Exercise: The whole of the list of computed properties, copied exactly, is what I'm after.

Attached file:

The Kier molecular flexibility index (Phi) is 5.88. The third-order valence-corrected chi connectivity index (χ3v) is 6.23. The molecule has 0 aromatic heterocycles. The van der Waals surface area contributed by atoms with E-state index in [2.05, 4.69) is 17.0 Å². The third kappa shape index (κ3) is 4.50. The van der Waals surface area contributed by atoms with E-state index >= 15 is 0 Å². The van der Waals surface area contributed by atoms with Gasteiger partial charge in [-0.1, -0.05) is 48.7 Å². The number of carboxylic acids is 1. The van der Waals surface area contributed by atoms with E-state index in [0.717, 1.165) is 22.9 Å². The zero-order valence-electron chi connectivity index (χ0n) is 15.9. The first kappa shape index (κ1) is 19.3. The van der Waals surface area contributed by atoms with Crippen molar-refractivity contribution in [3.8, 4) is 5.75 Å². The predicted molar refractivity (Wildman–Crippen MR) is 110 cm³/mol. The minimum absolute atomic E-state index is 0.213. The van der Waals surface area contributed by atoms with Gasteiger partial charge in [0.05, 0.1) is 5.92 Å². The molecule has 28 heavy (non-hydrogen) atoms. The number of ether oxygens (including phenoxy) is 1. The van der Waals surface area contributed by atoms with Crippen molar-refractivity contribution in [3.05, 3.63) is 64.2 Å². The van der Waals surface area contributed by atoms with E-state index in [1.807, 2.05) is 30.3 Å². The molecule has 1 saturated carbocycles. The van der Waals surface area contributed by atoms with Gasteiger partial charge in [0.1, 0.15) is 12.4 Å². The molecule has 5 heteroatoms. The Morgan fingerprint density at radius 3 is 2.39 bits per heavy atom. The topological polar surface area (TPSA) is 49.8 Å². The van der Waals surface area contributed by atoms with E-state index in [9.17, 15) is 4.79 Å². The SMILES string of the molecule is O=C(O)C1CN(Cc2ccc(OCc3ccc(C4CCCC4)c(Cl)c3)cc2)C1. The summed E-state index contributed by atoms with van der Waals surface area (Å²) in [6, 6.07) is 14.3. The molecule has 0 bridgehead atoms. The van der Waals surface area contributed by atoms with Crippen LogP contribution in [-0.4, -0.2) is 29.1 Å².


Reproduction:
The Kier molecular flexibility index (Phi) is 5.88. The third-order valence-corrected chi connectivity index (χ3v) is 6.23. The molecule has 0 aromatic heterocycles. The van der Waals surface area contributed by atoms with E-state index in [2.05, 4.69) is 17.0 Å². The third kappa shape index (κ3) is 4.50. The van der Waals surface area contributed by atoms with E-state index >= 15 is 0 Å². The van der Waals surface area contributed by atoms with Gasteiger partial charge in [-0.1, -0.05) is 48.7 Å². The number of carboxylic acids is 1. The van der Waals surface area contributed by atoms with E-state index in [0.717, 1.165) is 22.9 Å². The zero-order valence-electron chi connectivity index (χ0n) is 15.9. The first kappa shape index (κ1) is 19.3. The van der Waals surface area contributed by atoms with Crippen molar-refractivity contribution in [3.8, 4) is 5.75 Å². The predicted molar refractivity (Wildman–Crippen MR) is 110 cm³/mol. The minimum absolute atomic E-state index is 0.213. The van der Waals surface area contributed by atoms with Gasteiger partial charge in [0.05, 0.1) is 5.92 Å². The molecule has 28 heavy (non-hydrogen) atoms. The number of ether oxygens (including phenoxy) is 1. The van der Waals surface area contributed by atoms with Crippen molar-refractivity contribution in [3.05, 3.63) is 64.2 Å². The van der Waals surface area contributed by atoms with E-state index in [1.807, 2.05) is 30.3 Å². The molecule has 1 saturated carbocycles. The van der Waals surface area contributed by atoms with Gasteiger partial charge in [0.1, 0.15) is 12.4 Å². The molecule has 5 heteroatoms. The Morgan fingerprint density at radius 3 is 2.39 bits per heavy atom. The topological polar surface area (TPSA) is 49.8 Å². The van der Waals surface area contributed by atoms with E-state index in [9.17, 15) is 4.79 Å². The SMILES string of the molecule is O=C(O)C1CN(Cc2ccc(OCc3ccc(C4CCCC4)c(Cl)c3)cc2)C1. The summed E-state index contributed by atoms with van der Waals surface area (Å²) in [6, 6.07) is 14.3. The molecule has 0 bridgehead atoms. The van der Waals surface area contributed by atoms with Crippen LogP contribution in [-0.4, -0.2) is 29.1 Å².